If you’re planning to travel to Japan, there’s one thing you should prepare for – money!
In this guide, we’ll explore all the topics related to money in Japan.
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We’ll talk about the currency, withdrawals and ATMs, money transfers in Japan, and some travel tips related to money.
Without further ado, let’s have a look at the Japanese currency.
The official currency in Japan is the Japanese Yen (JPY).
You’ll find banknotes and coins.
- 1000 (blue)
- 2000 (green)
- 5000 (purple)
- 10000 (brown)
- 1 Yen
- 5 Yen
- 10 Yen
- 50 Yen
- 100 Yen
- 500 Yen
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As the currency exchange can fluctuate quickly, we recommend you keep a look at the latest rates before your trip and during your trip.
I usually take a screenshot of the latest rates the day before the trip so that I can have a quick look to get familiar with the conversion when I buy something or withdraw money.
Best Way To Get Cash In Japan
The best way to get Japanese Yen is to withdraw money in an ATM or exchange money before your trip/on arrival).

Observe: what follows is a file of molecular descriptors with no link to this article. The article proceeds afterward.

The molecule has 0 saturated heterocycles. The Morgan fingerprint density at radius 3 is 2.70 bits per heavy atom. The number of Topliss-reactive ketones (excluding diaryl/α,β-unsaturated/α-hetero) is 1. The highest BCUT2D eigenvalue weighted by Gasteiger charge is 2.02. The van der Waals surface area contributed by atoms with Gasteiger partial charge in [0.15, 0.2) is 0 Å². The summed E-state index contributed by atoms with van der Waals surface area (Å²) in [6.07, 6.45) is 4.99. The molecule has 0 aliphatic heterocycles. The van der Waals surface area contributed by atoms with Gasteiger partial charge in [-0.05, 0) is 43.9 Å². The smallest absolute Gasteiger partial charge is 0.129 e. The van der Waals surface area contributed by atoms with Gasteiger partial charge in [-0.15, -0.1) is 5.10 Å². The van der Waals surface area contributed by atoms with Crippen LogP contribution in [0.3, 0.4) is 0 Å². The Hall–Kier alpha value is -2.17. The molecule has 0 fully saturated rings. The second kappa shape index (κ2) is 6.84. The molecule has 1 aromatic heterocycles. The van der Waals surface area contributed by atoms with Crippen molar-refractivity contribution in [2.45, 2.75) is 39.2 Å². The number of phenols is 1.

I personally use bank ATMs to withdraw cash in Japan as I’m not a big fan of exchanging money abroad, but some people prefer this, so we’ll make sure to cover each topic in this guide.
Withdrawing Cash In Japan
You can easily find ATMs in Japan, especially in bigger cities and tourist hotspots. You’ll find them at banks, convenience stores (like Seven-Eleven or Lawson), and airports.
Most ATMs accept debit/credit cards from all over the world. You should be able to withdraw JPY with no problem. I personally use Revolut in Japan to withdraw money.
How To Withdraw Money In Japan
Follow the steps below to withdraw cash in Japan:
- Find an ATM
- Insert your card
- Select your language
- Click on the option to make a withdrawal
- If you’re given an option for the exchange rate, select the option “Without Conversion”, as you’ll get a better exchange rate this way
- Accept the transaction fees (if any)
- Take your money and card